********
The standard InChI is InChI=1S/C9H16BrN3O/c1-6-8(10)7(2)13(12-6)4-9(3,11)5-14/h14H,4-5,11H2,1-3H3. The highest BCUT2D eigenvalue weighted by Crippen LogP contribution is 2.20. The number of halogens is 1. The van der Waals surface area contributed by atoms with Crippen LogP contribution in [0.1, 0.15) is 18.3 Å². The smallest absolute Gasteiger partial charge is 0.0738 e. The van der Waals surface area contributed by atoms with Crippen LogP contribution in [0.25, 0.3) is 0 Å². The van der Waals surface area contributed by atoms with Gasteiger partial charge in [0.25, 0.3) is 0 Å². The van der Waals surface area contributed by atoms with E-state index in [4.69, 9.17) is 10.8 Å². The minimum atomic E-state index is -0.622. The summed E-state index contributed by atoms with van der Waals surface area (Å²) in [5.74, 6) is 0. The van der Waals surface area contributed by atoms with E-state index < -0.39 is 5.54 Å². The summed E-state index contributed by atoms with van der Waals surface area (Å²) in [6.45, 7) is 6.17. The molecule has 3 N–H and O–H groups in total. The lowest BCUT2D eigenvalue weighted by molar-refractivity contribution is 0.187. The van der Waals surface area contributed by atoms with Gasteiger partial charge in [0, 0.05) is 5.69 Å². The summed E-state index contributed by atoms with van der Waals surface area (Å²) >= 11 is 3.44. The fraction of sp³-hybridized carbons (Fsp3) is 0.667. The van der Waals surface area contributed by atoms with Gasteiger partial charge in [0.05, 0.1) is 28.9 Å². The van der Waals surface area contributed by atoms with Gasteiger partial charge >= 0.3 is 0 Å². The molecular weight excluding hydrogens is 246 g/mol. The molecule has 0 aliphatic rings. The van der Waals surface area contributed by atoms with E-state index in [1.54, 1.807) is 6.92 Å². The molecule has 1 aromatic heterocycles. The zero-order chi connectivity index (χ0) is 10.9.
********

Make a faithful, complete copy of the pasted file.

The standard InChI is InChI=1S/C9H16BrN3O/c1-6-8(10)7(2)13(12-6)4-9(3,11)5-14/h14H,4-5,11H2,1-3H3. The highest BCUT2D eigenvalue weighted by Crippen LogP contribution is 2.20. The number of halogens is 1. The van der Waals surface area contributed by atoms with Crippen LogP contribution in [0.1, 0.15) is 18.3 Å². The smallest absolute Gasteiger partial charge is 0.0738 e. The van der Waals surface area contributed by atoms with Crippen LogP contribution in [0.25, 0.3) is 0 Å². The van der Waals surface area contributed by atoms with Gasteiger partial charge in [0.25, 0.3) is 0 Å². The van der Waals surface area contributed by atoms with E-state index in [4.69, 9.17) is 10.8 Å². The minimum atomic E-state index is -0.622. The summed E-state index contributed by atoms with van der Waals surface area (Å²) in [5.74, 6) is 0. The van der Waals surface area contributed by atoms with E-state index < -0.39 is 5.54 Å². The summed E-state index contributed by atoms with van der Waals surface area (Å²) in [6.45, 7) is 6.17. The molecule has 3 N–H and O–H groups in total. The lowest BCUT2D eigenvalue weighted by molar-refractivity contribution is 0.187. The van der Waals surface area contributed by atoms with Gasteiger partial charge in [0, 0.05) is 5.69 Å². The summed E-state index contributed by atoms with van der Waals surface area (Å²) >= 11 is 3.44. The fraction of sp³-hybridized carbons (Fsp3) is 0.667. The van der Waals surface area contributed by atoms with Gasteiger partial charge in [0.05, 0.1) is 28.9 Å². The van der Waals surface area contributed by atoms with Gasteiger partial charge >= 0.3 is 0 Å². The molecular weight excluding hydrogens is 246 g/mol. The molecule has 0 aliphatic rings. The van der Waals surface area contributed by atoms with E-state index in [1.54, 1.807) is 6.92 Å². The molecule has 1 aromatic heterocycles. The zero-order chi connectivity index (χ0) is 10.9.